“The other Stygian, before I left for New Orleans, I was watching my beautiful wife sleep peacefully on the love-seat,” writes Royce Young in a heartbreaking post to Facebook. “I looked at her disabling there, her belly big with our daughter kicking away, a daughter that won’t survive more than a few days, and it just overwhelmed me of how incredible this mate is.”
Young’s loving ode to his strong and incredible wife, Keri, is making its peripheries on the internet, simultaneously breaking hearts and helping the world to see what constant selflessness looks like. After getting the unthinkable news that their reveal daughter, Eva, does not have a brain and won’t live long after origin, Keri asked through sobs whether she’d be able to donate Eva’s tools if she carried her to term.
“I remember our doctor putting her hand on Keri’s fraternize with and saying, ‘Oh honey, that’s so brave of you to say.’ Like, how nice of you, but come on. Keri meant it,” Junior writes. “There I was, crestfallen and heartbroken, but I momentarily got lifted out of the moment and honest stood in awe of her. I was a spectator to my own life, watching a superhero find her superpowers. In closely the worst moment of her life, finding out her baby was going to die, it took her less than a picayune to think of someone else and how her selflessness could help. It’s one of the most high things I’ve ever experienced.”
Young’s post continues as he outlines the continuous devastating situation while marveling at Keri’s strength.
This unhurt process has been rough, but I say that as someone watching from the bleachers as though the rest of you. Keri has been in the trenches the entire time, feeling every inadequate kick, every hiccup and every roll. She’s reminded every minute of every day that she’s carrying a baby that will die. Her back affects. Her feet are sore. She’s got all the super fun pregnant stuff going on. But the light at the end of her nine-month Chunnel will turn into a darkness she’s never felt before a combine hours or days after Eva is born. She’s the one that is going to deal with all that comes with secure a baby — her milk coming in, the recovery process, etc, but with no snuggly, furry, beautiful newborn to look at to remind you that it was all worth it.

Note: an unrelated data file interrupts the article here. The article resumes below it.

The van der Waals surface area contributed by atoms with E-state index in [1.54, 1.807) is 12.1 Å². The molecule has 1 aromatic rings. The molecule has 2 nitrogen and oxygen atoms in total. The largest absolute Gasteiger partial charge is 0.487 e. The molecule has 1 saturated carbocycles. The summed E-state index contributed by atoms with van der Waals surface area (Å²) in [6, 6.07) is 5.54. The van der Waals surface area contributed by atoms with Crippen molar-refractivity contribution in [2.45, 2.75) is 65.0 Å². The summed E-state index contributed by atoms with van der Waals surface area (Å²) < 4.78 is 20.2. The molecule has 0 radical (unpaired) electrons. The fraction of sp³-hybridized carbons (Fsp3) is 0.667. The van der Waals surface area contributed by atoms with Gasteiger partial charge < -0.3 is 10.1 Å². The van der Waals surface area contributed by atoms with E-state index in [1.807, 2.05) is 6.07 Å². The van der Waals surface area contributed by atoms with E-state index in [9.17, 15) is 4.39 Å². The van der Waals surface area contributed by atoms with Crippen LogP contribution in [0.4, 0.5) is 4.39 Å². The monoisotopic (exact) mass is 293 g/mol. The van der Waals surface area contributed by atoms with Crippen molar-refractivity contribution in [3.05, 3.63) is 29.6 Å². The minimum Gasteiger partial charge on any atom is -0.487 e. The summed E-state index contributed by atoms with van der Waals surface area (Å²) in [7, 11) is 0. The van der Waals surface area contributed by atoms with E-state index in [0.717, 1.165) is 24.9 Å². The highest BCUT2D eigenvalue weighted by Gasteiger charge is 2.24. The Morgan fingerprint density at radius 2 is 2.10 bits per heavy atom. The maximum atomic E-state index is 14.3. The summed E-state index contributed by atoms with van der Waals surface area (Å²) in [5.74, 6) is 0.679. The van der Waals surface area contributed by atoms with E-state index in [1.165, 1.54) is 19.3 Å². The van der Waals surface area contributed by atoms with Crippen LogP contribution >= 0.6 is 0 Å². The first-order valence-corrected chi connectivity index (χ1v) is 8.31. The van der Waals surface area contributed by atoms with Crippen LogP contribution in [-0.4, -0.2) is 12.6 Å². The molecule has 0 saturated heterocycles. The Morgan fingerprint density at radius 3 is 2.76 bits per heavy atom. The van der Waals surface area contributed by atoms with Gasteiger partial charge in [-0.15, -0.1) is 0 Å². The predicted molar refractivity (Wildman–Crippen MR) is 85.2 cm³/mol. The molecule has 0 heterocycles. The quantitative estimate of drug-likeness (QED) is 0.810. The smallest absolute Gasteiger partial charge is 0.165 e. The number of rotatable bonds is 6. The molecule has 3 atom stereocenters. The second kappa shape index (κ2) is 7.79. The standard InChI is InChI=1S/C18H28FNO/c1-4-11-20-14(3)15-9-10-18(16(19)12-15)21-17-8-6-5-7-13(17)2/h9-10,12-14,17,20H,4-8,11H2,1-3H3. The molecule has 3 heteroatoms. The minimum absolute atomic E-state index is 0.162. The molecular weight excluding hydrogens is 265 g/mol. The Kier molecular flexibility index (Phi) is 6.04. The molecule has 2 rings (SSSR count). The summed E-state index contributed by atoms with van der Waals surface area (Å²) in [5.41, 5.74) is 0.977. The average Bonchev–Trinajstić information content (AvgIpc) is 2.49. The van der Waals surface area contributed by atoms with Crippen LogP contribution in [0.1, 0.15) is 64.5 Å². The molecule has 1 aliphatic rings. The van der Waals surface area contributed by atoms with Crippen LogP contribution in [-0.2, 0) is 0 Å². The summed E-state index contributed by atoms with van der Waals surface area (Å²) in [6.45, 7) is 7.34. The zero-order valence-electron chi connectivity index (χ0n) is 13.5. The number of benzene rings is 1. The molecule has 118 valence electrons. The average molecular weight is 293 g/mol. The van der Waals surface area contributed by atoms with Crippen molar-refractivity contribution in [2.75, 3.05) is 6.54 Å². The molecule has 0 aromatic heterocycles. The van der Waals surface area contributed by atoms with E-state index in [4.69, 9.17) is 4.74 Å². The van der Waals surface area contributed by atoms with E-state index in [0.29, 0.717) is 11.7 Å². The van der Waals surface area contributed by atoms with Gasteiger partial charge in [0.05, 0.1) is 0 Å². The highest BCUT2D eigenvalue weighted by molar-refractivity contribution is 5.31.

We made our alternative to carry Eva to full term for a lot of reasons, but the first and foremost was to donate her components. We don’t say that to try and sound like great people or anything. It was just a hard-nosed endgame that in our minds, before we came to the realization Eva is alive and our daughter justifies to meet her mama and daddy, gave us a purpose to continue on. Donating was on Keri’s consider from darn near the second we found out and while the experience of hold up and kissing our daughter will be something we cherish forever, the gift(s) she’s got guts that little body of hers is what really matters. Keri saw that verging on instantly. . . .
We’re getting closer to the finish line, and while it’s going to be stunning to run through that tape and meet Eva, it comes at a cost. We’ll go to the hospital for a blood, and go home without a baby. A lot of people say things like, ‘I wouldn’t metamorphosis anything’ after a trying circumstance, but I’m not about to say that. I would obviously change this if I could. I want my daughter to be perfect. I want her to whistle out her candles on her first birthday. I want to watch her bang her head on our coffee mothball trying to learn to walk. I want her to run up a cell phone bill wording boys. I want to walk her down an aisle. I want to change it all so, so seriously. But I can’t. This is our reality. And there’s no stopping it.
Young finishes his soul-crushing assign with final thoughts on Keri’s character. “She’s TOUGH. She’s BRAVE. She’s mythical. She’s remarkable,” he writes. “She’s cut from a different cloth, combining wit, beauty, nerve, silliness, character, and integrity into one spectacular woman. And somehow, she’s my chain. Not that I needed some awful situation like this to in reality see all of that, but what it did was make me want to tell everyone else there it.”